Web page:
(Note: This is the way in which the earlier translators appear to have understood it: e.g., lxx ἕργον κρίνου κατὰ τὸ αὐλὰμ τεσσάρων πηχῶν ("lily-work according to the hall four cubits"); Vulg. Capitella... quasi opere lilii fabricata erant in porticu quatuor cubitorum; Chald. ארבע אמּין עובד שׁושׁנתא לקיט בוּלמּא (opus liliaceum collectum in porticu quatuor cubitorum); Syr. opus liliaceum idem fecit (Syr. wa-(ekad ke)set[a4wa4)) in porticu quatuor cubitis. These readings appear to be based upon the view supported by Rashi (בּאוּלם for כּאוּלם): lily-work as it was in the hall.)

There is no valid objection to the inference to which this leads, namely, that on the frontispiece of the temple-hall there was a decoration of lily-work. For since the construction of the hall is not more minutely described, we cannot expect a description of its decorations. - In 1 Kings 7:20 a more precise account is given of the position in which the crowns consisting of lily-work were placed on the capitals of this columns, so that this verse is to be regarded as an explanation of 1 Kings 7:19 : namely, capitals upon the pillars (did he make) also above near the belly, which was on the other side of the plait-work." הבּטן, the belly, i.e., the belly-shaped rounding, can only be the rounding of the lower portion of the capitals, which is called גּלה in 1 Kings 7:41, 1 Kings 7:42. Hence השּׂבכה לעבר (Keri), "on the other side of the plaited work," can only mean behind or under the plait, since we cannot suppose that there was a belly-shaped rounding above the caldron-shaped rounding which was covered with plaited work, and between this and the lily-work. The belly-shaped rounding, above or upon which the plaited work lay round about, might, when looked at from without, be described as being on the other side of it, i.e., behind it. In the second half of the verse: "and the pomegranates two hundred in rows round about on the second capital," the number of the pomegranates placed upon the capitals, which was omitted in 1 Kings 7:18, is introduced in a supplementary form.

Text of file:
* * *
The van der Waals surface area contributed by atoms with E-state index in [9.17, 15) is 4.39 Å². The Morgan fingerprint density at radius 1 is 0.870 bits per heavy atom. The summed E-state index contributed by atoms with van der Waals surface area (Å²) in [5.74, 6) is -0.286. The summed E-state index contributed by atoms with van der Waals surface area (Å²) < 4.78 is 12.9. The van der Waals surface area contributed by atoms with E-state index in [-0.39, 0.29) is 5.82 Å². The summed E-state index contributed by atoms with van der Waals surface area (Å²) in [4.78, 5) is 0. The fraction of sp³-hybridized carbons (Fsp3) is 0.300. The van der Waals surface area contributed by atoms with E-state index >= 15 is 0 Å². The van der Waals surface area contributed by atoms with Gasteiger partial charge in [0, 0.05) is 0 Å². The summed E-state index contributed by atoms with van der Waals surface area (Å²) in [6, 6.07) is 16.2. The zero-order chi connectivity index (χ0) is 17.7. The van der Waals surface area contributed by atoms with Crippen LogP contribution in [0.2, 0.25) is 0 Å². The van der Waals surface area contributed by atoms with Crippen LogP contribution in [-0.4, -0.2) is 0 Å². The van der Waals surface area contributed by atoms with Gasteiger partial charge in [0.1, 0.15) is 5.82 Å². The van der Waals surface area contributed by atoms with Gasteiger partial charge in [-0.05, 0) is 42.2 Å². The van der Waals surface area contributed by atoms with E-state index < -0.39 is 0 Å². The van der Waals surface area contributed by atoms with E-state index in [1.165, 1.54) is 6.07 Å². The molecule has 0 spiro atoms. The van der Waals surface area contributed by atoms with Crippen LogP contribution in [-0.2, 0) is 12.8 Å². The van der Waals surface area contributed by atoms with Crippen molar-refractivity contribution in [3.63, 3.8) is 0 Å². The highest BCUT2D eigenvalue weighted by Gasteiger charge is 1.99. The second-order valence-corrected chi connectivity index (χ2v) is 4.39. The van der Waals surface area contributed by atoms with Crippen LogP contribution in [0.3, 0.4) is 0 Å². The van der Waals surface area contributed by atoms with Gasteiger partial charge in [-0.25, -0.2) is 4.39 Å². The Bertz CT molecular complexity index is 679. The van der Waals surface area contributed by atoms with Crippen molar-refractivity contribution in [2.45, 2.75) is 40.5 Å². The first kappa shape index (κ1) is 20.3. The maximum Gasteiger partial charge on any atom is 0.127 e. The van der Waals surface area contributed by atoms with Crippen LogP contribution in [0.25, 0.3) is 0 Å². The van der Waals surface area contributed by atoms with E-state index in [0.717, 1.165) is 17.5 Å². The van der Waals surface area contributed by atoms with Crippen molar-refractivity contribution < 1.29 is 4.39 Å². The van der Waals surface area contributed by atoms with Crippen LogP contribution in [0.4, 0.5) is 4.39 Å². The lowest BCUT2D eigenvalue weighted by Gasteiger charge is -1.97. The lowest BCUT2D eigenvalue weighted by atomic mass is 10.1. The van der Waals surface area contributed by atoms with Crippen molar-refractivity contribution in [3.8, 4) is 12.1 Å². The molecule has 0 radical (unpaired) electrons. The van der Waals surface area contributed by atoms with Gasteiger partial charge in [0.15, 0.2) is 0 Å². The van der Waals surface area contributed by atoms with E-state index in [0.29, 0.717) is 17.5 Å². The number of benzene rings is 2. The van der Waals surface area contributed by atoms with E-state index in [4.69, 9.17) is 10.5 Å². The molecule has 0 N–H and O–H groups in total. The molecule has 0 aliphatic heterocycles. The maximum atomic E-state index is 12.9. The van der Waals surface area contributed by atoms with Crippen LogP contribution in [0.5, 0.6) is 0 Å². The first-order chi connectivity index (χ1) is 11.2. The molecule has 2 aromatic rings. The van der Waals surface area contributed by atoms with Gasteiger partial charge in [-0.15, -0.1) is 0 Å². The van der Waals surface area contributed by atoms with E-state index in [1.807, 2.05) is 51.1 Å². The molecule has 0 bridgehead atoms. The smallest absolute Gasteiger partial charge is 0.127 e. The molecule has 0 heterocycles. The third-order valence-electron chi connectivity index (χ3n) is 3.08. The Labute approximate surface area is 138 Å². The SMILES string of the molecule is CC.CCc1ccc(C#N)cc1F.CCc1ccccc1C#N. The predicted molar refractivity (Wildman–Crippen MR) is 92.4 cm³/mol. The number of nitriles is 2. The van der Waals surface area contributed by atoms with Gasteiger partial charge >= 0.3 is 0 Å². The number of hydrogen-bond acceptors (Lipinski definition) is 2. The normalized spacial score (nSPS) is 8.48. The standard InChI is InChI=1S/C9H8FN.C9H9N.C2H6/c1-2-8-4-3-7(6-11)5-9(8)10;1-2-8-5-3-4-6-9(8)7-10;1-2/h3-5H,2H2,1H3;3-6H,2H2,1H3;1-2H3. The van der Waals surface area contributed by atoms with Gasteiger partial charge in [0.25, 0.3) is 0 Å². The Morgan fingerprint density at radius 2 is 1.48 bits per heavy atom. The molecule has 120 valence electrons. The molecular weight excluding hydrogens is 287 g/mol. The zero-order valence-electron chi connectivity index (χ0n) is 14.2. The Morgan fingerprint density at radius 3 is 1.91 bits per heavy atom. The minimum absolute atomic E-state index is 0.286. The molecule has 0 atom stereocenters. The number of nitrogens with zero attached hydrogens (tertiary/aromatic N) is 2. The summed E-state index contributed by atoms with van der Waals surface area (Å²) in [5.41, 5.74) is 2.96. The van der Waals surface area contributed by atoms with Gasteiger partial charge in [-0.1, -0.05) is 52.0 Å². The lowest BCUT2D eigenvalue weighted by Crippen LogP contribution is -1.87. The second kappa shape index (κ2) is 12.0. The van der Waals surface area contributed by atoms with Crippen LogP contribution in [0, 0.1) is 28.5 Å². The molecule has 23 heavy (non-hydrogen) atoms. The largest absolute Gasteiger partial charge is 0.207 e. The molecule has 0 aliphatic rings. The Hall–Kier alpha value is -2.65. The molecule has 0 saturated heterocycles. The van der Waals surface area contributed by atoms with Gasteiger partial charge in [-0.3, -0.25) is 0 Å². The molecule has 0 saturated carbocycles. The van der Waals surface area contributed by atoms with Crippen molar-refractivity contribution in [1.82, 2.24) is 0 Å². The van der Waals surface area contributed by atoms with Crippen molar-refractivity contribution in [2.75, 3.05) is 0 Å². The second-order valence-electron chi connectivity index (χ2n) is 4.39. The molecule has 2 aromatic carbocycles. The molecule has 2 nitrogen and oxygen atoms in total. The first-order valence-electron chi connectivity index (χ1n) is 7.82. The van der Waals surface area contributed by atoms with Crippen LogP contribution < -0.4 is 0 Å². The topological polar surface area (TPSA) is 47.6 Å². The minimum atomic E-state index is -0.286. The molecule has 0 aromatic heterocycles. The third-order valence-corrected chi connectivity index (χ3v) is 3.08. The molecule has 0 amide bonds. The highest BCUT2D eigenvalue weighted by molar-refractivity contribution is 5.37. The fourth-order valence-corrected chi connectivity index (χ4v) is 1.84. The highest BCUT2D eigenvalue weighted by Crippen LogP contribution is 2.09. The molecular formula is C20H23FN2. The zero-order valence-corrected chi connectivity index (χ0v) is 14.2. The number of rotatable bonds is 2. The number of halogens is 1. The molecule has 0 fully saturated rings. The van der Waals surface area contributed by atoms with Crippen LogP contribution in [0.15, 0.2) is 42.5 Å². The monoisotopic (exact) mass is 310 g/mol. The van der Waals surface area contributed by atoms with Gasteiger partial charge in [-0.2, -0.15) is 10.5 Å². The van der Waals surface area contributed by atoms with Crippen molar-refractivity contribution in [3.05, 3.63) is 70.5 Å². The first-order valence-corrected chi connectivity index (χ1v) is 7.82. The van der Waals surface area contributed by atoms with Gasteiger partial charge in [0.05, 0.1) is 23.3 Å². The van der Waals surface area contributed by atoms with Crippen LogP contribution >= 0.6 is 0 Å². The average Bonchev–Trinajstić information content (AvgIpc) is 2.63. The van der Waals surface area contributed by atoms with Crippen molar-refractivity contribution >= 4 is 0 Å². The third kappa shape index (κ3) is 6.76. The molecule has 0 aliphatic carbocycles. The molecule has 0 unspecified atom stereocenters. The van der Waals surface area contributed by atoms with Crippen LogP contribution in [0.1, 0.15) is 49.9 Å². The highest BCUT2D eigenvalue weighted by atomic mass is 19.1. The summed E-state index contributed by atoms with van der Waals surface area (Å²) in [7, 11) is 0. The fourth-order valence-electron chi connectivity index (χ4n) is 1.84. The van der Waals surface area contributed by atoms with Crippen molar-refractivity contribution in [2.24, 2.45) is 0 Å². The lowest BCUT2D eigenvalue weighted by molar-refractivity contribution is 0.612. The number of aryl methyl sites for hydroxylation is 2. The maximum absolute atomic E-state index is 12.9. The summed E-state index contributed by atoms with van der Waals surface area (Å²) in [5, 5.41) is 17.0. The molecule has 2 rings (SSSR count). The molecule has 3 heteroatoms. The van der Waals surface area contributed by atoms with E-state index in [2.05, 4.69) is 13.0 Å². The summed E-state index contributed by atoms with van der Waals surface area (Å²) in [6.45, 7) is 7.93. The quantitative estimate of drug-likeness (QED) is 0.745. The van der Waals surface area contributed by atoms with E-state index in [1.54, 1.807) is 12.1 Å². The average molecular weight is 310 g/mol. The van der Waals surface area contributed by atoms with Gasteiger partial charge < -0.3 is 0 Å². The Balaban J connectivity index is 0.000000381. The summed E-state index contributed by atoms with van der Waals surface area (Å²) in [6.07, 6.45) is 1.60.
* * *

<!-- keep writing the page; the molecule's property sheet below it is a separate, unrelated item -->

(Note: Hermann Weiss (Kostmkunde, i. p. 367) agrees in the main with the idea worked out in the text; but he assumes, on the ground of monumental views, that the decoration was of a much simpler kind, and one by no means out of harmony with the well-known monumental remains of the East. In his opinion, the pillars consisted of "a shaft nineteen cubits in height, surrounded at the top, exactly after the fashion of the ornamentation of the Egyptian pillars, with seven bands decorated like plaited work, which unitedly covered a cubit, in addition to which there was the lily-work of five cubits in height, i.e., a slender capital rising up in the form of the calyx of a lily, ornamented with pomegranates." Our reasons for dissenting from this opinion are given in the exposition of the different verses.)